Frances Kissling, dubbed the “philosopher of the pro-choice movement” by Boston Globe columnist Ellen Goodman, is widely considered one of the more thoughtful proponents of international reproductive health rights. Kissling recently stepped down as president of Catholics for a Free Choice to pursue more deeply the connections among rights, morality, and responsibility as they apply to the US abortion debate.
At Radcliffe, Kissling will be working on a book that addresses some of the more intractable issues in abortion—including fetal status, women’s moral agency, and parents’ and men’s roles—using a feminist ethical lens. The project will focus on research and writing as well as semistructured interviews with intellectual leaders and activists in related fields.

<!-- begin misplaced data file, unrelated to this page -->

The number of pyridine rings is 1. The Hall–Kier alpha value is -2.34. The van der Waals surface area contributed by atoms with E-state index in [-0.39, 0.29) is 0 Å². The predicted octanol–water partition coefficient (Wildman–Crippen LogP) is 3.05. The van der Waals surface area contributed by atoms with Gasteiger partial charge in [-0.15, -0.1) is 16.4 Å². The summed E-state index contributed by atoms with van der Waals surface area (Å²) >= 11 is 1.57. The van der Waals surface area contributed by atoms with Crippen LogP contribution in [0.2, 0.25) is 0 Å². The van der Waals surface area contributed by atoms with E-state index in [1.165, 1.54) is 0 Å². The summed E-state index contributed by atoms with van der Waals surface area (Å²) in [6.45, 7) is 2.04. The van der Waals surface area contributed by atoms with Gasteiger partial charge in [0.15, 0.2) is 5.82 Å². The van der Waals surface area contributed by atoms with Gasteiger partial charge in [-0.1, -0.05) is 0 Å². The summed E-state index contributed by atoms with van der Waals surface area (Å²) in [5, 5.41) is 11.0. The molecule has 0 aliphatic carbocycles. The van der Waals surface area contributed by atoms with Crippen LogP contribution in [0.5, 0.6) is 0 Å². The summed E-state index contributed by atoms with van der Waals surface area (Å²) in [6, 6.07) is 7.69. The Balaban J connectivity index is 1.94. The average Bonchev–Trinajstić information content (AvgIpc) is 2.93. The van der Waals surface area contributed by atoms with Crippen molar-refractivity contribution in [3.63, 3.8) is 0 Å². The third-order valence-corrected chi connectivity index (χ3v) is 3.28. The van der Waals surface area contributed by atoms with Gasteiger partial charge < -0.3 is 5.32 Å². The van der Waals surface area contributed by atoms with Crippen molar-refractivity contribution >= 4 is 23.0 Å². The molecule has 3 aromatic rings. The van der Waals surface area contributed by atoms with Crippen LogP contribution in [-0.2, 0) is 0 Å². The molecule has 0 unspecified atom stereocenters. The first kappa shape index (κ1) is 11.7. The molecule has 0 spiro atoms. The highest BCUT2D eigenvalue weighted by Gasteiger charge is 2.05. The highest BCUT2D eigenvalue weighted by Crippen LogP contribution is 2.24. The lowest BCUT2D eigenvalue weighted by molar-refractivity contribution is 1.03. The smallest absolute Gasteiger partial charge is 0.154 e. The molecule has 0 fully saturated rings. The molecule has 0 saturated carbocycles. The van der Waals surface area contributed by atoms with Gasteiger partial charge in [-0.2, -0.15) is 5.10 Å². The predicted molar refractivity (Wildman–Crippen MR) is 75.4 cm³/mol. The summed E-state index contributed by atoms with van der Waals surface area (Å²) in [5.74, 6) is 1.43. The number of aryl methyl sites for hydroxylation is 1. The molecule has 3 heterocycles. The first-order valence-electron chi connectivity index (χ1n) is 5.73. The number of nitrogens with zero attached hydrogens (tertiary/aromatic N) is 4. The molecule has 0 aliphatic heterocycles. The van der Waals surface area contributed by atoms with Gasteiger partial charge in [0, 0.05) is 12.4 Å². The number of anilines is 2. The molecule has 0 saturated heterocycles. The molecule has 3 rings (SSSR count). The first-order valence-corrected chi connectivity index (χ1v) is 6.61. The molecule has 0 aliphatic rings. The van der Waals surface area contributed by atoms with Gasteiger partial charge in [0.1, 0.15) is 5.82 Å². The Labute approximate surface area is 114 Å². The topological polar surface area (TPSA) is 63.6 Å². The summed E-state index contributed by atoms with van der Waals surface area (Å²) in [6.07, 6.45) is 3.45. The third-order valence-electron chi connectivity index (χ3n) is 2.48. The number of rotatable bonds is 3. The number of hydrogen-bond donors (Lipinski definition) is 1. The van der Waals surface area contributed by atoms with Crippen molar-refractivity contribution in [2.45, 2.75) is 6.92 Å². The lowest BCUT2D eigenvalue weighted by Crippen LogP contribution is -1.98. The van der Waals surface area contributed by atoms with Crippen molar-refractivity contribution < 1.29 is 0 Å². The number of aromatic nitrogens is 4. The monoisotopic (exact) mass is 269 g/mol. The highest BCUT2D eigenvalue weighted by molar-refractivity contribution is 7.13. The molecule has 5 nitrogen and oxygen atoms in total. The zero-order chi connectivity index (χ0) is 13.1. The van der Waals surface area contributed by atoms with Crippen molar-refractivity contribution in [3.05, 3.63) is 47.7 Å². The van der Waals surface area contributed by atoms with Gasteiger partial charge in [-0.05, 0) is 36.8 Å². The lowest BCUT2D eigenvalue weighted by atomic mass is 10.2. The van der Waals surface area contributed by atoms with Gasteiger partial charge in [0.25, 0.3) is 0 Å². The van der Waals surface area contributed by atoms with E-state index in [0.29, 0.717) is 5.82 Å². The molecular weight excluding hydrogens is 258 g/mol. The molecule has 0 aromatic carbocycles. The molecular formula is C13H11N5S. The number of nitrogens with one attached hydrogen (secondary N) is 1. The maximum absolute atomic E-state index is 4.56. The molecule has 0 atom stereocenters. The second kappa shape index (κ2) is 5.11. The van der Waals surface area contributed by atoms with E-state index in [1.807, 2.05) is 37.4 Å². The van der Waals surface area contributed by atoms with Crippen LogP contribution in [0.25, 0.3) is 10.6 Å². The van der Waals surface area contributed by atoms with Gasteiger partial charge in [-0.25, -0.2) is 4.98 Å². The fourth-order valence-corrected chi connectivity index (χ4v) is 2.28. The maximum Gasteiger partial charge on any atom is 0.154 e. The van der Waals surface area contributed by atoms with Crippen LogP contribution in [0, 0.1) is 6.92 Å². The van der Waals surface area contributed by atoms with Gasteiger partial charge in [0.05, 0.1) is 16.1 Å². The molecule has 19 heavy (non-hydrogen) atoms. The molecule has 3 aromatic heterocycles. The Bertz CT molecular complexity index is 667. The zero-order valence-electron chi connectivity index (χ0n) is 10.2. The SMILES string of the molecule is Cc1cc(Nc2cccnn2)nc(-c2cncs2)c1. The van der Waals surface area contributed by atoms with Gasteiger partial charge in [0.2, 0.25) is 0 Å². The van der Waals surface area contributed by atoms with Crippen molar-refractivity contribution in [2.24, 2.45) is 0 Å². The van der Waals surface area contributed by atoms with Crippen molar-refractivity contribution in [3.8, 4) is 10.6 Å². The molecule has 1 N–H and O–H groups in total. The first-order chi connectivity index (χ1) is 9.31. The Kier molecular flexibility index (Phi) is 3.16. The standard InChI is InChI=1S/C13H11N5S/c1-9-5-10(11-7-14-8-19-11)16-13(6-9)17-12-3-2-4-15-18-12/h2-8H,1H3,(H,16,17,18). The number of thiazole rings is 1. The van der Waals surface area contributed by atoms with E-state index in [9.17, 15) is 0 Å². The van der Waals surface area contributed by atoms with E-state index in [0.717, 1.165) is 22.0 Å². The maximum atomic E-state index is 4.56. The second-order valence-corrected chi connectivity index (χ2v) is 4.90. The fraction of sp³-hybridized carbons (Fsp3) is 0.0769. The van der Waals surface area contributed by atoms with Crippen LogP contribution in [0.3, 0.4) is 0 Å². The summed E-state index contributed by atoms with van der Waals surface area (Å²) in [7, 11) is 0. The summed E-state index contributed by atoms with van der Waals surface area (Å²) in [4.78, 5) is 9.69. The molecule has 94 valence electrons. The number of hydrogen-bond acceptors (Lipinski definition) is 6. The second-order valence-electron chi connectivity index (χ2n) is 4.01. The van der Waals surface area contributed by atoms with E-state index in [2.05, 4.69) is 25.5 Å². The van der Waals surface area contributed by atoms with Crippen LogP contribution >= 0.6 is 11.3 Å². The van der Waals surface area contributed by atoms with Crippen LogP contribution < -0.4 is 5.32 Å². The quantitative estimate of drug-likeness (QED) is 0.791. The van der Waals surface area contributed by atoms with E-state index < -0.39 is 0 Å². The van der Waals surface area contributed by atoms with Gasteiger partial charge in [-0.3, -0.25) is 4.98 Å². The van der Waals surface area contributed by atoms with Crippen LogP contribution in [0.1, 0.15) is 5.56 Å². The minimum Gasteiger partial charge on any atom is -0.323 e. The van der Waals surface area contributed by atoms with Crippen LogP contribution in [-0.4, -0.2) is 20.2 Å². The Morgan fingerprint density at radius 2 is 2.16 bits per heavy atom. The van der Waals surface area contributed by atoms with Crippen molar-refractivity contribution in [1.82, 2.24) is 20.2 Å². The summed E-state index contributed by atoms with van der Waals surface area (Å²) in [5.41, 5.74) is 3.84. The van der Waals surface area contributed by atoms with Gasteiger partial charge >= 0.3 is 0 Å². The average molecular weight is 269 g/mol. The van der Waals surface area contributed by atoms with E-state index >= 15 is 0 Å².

Kissling has published more than 120 articles in international journals, magazines, and newspapers, including the Guardian, the Journal of Feminist Studies in Religion, the Nation, and the New York Times. She has consulted widely with European and Latin American parliaments and was a keynote speaker at the Fourth World Conference on Women in Beijing in 1995.